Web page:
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3458 posts

For a bit of a turn from the written word , this film from 1952 , will be perfect for inveterate readers . Five stories from the pen of one of America's most insightful , and prolific writers - O. Henry . " O. Henry's Full House " These tales are beautifully dramatized , and introduced by another great author - John Steinbeck - https://youtu.be/YPbgGywFiNg

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14911 posts

Napa/Sonoma -- It's been a few years since I was last there, so things may have changed, but the Korbel Winery tour was very interesting, mostly about the history of the family and, hence, of the area. Skip the tasting room if you like, visit their Italian deli for lunch before you leave. The Luther Burbank Museum in Santa Rosa is worth a stop as well.

Claudia - I wish you health and peace soon.

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3186 posts

Claudia I hope peace soon returns to your area-It's harder when you don't have any Confederate statues you can remove to help defuse tensions.

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Chani, The Korbel Winery is still there, the tour is still interesting, the location and drive to get there are still beautiful, and the tasting is still free. I much prefer Sonoma to Napa (less snooty, better prices, and beautiful countryside). Also, the drive to the coast from Sonoma County to Mendocino County (another great wine producer) along Hwy 128 is stunning. And when you hit the Mendocino Coast you won't want to leave. The drive north from 128 up to the town of Mendocino, and beyond toward Fort Bragg is great also. I hope you get there this year.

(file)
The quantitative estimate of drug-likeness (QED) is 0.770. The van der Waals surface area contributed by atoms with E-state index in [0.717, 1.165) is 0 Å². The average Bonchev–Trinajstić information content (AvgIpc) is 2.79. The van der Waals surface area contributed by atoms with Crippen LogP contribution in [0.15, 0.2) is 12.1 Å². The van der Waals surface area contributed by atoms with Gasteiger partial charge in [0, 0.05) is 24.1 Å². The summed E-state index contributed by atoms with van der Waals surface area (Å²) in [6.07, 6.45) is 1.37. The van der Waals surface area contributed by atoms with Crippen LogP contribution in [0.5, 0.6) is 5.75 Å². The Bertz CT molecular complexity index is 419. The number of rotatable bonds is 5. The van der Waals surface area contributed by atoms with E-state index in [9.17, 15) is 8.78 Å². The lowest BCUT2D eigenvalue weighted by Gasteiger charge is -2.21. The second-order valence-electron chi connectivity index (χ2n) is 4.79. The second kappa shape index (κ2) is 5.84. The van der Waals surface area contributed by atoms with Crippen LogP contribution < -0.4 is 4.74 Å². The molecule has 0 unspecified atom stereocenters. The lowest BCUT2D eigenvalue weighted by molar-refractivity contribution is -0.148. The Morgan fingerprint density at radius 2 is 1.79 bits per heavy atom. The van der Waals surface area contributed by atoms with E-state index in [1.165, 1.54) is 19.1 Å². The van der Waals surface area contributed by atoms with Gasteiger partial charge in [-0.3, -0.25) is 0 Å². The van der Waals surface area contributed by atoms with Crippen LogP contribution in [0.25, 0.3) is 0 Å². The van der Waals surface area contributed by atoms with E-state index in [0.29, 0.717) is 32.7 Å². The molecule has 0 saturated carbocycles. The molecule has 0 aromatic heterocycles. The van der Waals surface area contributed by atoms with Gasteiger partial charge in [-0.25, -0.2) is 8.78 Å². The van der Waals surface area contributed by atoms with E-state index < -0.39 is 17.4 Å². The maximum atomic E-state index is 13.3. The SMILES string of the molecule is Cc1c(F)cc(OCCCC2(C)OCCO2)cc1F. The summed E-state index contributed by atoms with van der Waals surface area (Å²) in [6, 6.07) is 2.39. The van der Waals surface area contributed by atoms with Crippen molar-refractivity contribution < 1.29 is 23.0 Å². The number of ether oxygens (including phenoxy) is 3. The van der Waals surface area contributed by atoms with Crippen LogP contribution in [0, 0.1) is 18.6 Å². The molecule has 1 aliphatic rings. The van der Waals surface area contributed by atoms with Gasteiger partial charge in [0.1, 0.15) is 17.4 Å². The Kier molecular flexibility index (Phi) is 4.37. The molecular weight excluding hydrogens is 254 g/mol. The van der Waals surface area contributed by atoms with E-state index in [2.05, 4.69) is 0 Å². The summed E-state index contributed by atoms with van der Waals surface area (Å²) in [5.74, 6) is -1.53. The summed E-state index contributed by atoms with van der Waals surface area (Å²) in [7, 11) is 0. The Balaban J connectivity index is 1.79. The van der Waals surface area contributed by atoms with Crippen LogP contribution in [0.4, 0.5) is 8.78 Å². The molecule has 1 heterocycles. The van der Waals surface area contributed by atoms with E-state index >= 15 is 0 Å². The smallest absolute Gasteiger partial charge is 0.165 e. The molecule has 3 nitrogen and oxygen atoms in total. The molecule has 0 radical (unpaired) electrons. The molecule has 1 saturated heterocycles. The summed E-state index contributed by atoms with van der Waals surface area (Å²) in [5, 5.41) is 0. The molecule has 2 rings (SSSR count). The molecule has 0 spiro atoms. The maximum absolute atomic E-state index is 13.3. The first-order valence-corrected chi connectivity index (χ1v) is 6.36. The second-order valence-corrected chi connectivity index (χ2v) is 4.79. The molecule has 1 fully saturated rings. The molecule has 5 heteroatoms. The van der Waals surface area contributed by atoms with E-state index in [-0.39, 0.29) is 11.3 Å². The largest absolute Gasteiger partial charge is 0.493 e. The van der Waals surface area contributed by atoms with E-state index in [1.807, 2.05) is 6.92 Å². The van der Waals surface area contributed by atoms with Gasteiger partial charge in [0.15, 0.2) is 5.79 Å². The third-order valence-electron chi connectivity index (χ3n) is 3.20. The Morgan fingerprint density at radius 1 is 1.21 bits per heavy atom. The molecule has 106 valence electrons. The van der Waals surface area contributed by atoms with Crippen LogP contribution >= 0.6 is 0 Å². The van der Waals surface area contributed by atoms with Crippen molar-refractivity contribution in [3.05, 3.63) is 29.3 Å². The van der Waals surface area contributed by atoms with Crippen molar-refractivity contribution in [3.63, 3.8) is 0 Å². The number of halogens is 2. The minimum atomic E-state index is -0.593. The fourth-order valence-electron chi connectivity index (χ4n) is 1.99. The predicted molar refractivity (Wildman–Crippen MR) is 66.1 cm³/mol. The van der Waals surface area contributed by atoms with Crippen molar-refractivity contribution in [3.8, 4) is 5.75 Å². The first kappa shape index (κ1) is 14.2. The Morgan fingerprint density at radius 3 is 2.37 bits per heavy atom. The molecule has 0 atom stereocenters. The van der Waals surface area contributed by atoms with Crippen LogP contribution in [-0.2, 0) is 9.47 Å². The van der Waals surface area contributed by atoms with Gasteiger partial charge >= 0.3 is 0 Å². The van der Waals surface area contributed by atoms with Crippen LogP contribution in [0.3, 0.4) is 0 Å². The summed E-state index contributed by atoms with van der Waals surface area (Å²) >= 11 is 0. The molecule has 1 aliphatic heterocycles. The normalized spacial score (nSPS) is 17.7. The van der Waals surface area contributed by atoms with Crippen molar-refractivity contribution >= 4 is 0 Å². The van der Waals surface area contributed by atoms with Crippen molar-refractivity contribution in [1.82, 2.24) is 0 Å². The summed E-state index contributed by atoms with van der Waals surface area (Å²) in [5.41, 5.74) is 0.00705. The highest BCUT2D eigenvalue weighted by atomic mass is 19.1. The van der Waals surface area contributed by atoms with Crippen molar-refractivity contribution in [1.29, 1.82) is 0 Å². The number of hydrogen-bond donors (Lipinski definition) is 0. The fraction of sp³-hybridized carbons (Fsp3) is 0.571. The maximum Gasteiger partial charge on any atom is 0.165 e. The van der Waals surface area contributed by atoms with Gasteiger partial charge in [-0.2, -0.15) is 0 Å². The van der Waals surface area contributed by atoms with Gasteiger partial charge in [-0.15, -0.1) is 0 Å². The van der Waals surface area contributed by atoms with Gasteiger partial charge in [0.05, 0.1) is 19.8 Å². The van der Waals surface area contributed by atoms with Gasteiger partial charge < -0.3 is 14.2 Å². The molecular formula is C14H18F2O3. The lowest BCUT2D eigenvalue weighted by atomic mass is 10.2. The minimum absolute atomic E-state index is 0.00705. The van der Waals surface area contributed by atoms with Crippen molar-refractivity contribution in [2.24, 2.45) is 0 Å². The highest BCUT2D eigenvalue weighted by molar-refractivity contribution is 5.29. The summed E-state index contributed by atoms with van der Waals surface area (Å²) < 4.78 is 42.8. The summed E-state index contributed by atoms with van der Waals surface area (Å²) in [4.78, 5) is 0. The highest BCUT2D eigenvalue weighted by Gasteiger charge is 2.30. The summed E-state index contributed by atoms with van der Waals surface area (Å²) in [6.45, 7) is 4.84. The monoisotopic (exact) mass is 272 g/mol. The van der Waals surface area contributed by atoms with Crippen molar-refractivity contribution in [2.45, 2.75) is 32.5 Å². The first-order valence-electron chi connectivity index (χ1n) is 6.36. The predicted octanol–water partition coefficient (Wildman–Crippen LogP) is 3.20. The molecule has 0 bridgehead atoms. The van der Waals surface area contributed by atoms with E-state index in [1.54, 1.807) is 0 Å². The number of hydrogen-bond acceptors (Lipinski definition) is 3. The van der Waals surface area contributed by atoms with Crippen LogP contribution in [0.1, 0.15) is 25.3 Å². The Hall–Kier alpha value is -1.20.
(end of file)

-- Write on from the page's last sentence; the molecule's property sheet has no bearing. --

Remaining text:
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2534 posts

I am with Pam , A Walk in the Woods By Bill Bryson, this book introduced me to his writings and I have read most if not all of his Travel books. I actually stayed in the same Hotel as him in Sorrento Italy , about 20 years after he did.

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14911 posts

Ah, Judy, that was almost a reality. I was supposed to be in the Bay Area for about a week this month - should be in Chicago today. I remember taking a cog train somewhere near Fort Bragg about 20 years ago. I agree Sonoma is much nicer. People seem to think that northern California is the SF area - there is so much to see and do north of the Golden Gate (and even more when you get to Oregon).

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6352 posts

Just a report to say all quiet on the western front.

No helicopters hovering.

Turned in the rental. My repaired vehicle looks great.

Safe and sound.

Happy Saturday!

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384 posts

Fear and Loathing in Las Vegas by the esteemed and mighty Hunter S. Thompson.

As a young writer, I wanted to be Hunter S. Thompson. Since I was already pretty crazy and ingesting massive amounts of recreational chemicals, I figured I had a leg up on the competition. Then I dropped what turned out to be a little too much high-grade blotter acid and went to a Furry convention in Orange County, California. Despite a promising start to my adventure, things went from "heh-heh!" to "oh, shit..." REAL effin' quick.

Right about the point when I was talking to a fox about the finer points of BDSM culture, I realized things were getting weird. It's never a good thing when you can't tell where reality ends and the drugs begin. I also remembered I was in Orange County and that the local constabulary wouldn't take kindly to some long-hair on a felony's worth of hallucinogenics freaking out because because he was surrounded by talking foxes. That's the last time I ever took acid that day.

Luckily, I met a pretty chill cougar who passed me a couple of fatties packed with Mendo green bud. At least, that's what my notes say happened. I also ended up with a three-figure bar tab and on the back of it was a phone number that I never had to balls to call.

Three days later, when my Southwest flight reached the crest of the John Wayne Int'l climb-out (if you've ever flown out of John Wayne you know what I'm talking about), I started reviewing my notes. There were a couple of half-mad word-associations followed by two pages of "OH, F*CK" written in various colored inks, and finally the most sage thing I've ever written:

"Never trust a talking fox."

Words to the wise, my friends, words to the wise.

-- Mike Beebe